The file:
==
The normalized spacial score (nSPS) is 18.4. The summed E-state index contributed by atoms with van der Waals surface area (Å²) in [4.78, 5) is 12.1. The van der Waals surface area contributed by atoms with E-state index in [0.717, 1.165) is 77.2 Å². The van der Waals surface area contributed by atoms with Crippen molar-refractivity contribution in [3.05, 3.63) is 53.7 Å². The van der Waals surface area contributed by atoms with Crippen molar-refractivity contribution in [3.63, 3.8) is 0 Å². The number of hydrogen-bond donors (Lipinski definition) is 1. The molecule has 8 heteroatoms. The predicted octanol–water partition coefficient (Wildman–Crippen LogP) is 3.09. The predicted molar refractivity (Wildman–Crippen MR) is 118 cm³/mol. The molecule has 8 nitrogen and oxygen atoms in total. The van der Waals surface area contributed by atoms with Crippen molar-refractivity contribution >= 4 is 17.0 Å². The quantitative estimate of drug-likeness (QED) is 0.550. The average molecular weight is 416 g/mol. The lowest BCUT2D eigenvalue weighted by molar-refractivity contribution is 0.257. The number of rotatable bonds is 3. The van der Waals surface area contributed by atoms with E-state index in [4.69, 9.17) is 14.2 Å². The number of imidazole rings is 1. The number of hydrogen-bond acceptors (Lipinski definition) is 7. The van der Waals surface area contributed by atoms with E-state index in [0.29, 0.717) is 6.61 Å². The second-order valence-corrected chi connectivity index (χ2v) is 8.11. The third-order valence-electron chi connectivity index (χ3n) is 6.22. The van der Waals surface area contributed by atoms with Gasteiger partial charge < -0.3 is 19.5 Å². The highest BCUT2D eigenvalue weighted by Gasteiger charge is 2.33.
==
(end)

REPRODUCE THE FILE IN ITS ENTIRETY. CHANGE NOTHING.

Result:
The normalized spacial score (nSPS) is 18.4. The summed E-state index contributed by atoms with van der Waals surface area (Å²) in [4.78, 5) is 12.1. The van der Waals surface area contributed by atoms with E-state index in [0.717, 1.165) is 77.2 Å². The van der Waals surface area contributed by atoms with Crippen molar-refractivity contribution in [3.05, 3.63) is 53.7 Å². The van der Waals surface area contributed by atoms with Crippen molar-refractivity contribution in [3.63, 3.8) is 0 Å². The number of hydrogen-bond donors (Lipinski definition) is 1. The molecule has 8 heteroatoms. The predicted octanol–water partition coefficient (Wildman–Crippen LogP) is 3.09. The predicted molar refractivity (Wildman–Crippen MR) is 118 cm³/mol. The molecule has 8 nitrogen and oxygen atoms in total. The van der Waals surface area contributed by atoms with Crippen molar-refractivity contribution >= 4 is 17.0 Å². The quantitative estimate of drug-likeness (QED) is 0.550. The average molecular weight is 416 g/mol. The lowest BCUT2D eigenvalue weighted by molar-refractivity contribution is 0.257. The number of rotatable bonds is 3. The van der Waals surface area contributed by atoms with E-state index in [4.69, 9.17) is 14.2 Å². The number of imidazole rings is 1. The number of hydrogen-bond acceptors (Lipinski definition) is 7. The van der Waals surface area contributed by atoms with E-state index in [0.29, 0.717) is 6.61 Å². The second-order valence-corrected chi connectivity index (χ2v) is 8.11. The third-order valence-electron chi connectivity index (χ3n) is 6.22. The van der Waals surface area contributed by atoms with Gasteiger partial charge < -0.3 is 19.5 Å². The highest BCUT2D eigenvalue weighted by Gasteiger charge is 2.33.